from BORDERS: Thoughts of a Cross-Border Advisor (03 Dec 2012) -- "Qualified Domestic Trusts - No Silver Bullet Solution for Cross-Border Estate Planning"

By John Flecke, JD, CFP® posted 06-19-2013 09:16


The Qualified Domestic Trust or QDOT has for years been an essential tool of cross-border estate planning. However, US non-citizen married couples and estate planning practitioners alike may be lulled into a false sense of security with the QDOT.

The QDOT is great as far as it goes. It grants a non-citizen spouse a privilege akin to the unlimited marital deduction under Section 2056 of the Internal Revenue Code. Without a QDOT, assets transferred from the decedent to the surviving spouse may be subject to estate tax. After December 31, 2012, a surviving spouse could find her retirement assets (and her heirs could find their inheritance) reduced by more than half (maximum tax rate: 55%). A QDOT, properly drafted and properly utilized at death, should avoid that estate tax nightmare. However, the QDOT has some noteworthy deficiencies.

IRD. The QDOT does not cover everything that a non-citizen surviving spouse receives from the decedent. For example, income: there may be a deduction available for Income in Respect of a Decedent or IRD (IRC Section 691) but the deduction must be elected; it is not automatic via the QDOT.

Life insurance. The noncitizen surviving spouse gets some protection by immediately transferring life insurance proceeds received to the QDOT. However, properly invested, the growth of that nest egg over time in the QDOT is subject to deferred estate tax upon transfer or withdrawal. Instead, placing the insurance policy in an irrevocable life insurance trust (simpler than it sounds) while both spouses are alive removes the life insurance death benefit from the decedent’s estate and thereby avoids estate tax/deferred estate tax at the first death.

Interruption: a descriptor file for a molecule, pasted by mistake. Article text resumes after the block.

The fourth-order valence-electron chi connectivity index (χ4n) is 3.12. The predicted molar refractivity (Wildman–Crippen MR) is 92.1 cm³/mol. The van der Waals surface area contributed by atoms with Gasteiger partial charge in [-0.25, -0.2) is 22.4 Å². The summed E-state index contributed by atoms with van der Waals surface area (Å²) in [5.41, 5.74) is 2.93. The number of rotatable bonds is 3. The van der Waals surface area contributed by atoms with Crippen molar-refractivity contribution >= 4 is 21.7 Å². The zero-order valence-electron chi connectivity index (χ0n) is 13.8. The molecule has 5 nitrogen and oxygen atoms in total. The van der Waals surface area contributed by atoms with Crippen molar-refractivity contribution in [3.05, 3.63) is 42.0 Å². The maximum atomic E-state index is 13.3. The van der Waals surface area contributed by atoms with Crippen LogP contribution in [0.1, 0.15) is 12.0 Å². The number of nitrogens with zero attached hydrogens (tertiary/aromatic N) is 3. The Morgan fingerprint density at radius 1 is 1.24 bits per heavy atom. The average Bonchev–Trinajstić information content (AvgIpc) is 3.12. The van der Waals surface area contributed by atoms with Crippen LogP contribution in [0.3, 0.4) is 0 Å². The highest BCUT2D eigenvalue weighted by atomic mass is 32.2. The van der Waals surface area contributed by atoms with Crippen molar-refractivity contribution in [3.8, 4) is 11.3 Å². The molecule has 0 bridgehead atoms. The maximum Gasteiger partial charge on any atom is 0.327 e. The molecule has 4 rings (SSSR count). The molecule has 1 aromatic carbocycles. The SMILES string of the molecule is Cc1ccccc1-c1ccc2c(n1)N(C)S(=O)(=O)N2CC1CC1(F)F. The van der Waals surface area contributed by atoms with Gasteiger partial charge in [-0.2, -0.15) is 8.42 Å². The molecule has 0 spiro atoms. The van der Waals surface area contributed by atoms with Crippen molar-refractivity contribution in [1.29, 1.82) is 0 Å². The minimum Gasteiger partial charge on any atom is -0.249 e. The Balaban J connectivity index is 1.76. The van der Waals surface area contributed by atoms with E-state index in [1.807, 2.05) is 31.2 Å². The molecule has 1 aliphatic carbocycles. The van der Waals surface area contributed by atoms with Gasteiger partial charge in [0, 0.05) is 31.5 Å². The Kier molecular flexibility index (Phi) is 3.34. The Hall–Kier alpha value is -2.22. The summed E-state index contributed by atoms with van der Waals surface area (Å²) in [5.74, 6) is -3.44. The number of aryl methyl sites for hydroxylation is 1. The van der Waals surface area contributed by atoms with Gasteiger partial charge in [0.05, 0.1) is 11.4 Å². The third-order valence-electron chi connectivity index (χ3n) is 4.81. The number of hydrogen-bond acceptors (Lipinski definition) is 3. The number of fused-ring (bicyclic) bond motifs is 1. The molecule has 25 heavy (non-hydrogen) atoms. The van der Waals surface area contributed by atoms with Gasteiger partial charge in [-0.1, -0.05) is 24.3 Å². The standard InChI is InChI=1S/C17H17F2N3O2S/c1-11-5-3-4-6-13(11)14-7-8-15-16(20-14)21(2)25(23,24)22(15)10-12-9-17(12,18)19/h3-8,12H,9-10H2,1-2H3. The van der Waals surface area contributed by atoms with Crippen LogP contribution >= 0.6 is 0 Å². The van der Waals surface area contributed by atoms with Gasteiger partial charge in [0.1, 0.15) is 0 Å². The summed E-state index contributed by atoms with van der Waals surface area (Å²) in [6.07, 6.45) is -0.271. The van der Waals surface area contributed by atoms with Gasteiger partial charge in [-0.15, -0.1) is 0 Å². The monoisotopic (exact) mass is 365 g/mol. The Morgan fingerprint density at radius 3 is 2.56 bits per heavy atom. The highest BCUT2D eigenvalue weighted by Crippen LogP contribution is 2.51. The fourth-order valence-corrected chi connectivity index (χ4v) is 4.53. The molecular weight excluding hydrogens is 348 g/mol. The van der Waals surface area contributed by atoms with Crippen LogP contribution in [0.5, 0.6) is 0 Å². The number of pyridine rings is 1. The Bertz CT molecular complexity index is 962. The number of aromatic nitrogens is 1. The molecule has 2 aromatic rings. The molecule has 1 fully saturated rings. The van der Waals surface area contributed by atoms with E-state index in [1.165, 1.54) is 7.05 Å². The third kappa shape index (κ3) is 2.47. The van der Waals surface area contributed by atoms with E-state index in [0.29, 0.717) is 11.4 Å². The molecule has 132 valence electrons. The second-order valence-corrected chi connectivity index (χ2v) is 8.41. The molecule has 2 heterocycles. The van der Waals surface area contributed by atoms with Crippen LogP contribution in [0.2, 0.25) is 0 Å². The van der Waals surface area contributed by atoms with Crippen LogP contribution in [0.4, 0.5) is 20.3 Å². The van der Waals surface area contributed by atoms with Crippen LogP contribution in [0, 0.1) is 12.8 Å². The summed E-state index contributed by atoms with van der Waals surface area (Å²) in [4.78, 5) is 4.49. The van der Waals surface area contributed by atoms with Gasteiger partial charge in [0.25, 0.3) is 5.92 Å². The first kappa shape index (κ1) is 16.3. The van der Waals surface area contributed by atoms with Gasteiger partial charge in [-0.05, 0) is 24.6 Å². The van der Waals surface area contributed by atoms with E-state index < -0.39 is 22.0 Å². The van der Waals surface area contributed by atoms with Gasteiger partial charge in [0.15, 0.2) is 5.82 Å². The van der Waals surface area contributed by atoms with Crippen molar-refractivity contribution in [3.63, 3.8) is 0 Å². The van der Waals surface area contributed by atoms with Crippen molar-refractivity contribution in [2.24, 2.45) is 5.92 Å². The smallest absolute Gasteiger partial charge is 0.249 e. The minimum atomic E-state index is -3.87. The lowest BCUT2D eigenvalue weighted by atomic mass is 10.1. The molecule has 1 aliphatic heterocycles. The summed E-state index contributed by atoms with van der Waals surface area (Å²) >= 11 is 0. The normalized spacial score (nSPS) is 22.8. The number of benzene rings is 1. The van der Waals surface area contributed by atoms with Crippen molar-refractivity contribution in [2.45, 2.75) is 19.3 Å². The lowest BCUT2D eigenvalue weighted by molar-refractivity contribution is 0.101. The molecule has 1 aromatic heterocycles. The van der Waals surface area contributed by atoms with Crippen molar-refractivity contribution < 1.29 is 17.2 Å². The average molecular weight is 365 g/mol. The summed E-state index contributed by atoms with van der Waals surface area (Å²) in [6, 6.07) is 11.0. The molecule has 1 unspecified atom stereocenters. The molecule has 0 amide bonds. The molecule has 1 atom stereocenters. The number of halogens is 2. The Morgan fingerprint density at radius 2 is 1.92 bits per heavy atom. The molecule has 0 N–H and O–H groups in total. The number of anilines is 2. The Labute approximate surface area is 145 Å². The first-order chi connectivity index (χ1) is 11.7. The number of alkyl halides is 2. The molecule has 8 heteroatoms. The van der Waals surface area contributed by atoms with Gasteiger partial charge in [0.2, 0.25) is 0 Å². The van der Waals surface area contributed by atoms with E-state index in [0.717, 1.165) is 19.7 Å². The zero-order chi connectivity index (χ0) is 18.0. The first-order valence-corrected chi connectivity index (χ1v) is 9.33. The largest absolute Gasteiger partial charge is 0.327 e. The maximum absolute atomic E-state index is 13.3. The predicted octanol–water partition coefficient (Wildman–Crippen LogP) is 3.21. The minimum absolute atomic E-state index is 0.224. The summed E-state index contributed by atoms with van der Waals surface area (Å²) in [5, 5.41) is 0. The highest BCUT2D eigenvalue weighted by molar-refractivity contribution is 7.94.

Assets with potential for high appreciation. As with life insurance proceeds, any increase in asset value is subject to deferred estate tax at the decedent’s rate. Consider keeping such assets out of the QDOT and pay the estate tax. Just paying the estate tax, however, is not always the best approach. Would a surviving spouse be better off

  • paying 55% estate tax now and 20% capital gains tax much later when the asset is sold, or
  • avoiding 55% estate tax now but paying 55% tax (deferred estate) on the gain upon eventual sale?

The right choice is not so obvious. Issues such as life expectancy must be considered. Other options include placing high-potential growth assets in the QDOT initially and later converting the QDOT or a portion of the QDOT into a unitrust. Or take arms-length loans from the QDOT instead of distributions—such loans are tax free and in essence defer taxation until the death of the surviving spouse, better assuring her lifestyle throughout retirement (though the heirs might not be so happy).

Continuing payments from decedent’s Canadian defined benefit pension. Tread carefully here. The rules are tricky. As part of the estate planning process, explore the pros and cons of entering a pension rollover agreement with IRS; . As long as no more than 25% of each payment is classified as income (75% as corpus), pension payments avoid deferred estate tax but the corpus must be rolled over to the QDT within 60 days of receipt by the surviving spouse. Failure to follow the rollover requirements can trigger estate tax on the value of decedent’s pension as determined under IRS Reg. 20.2031-7(d)(2)(iv).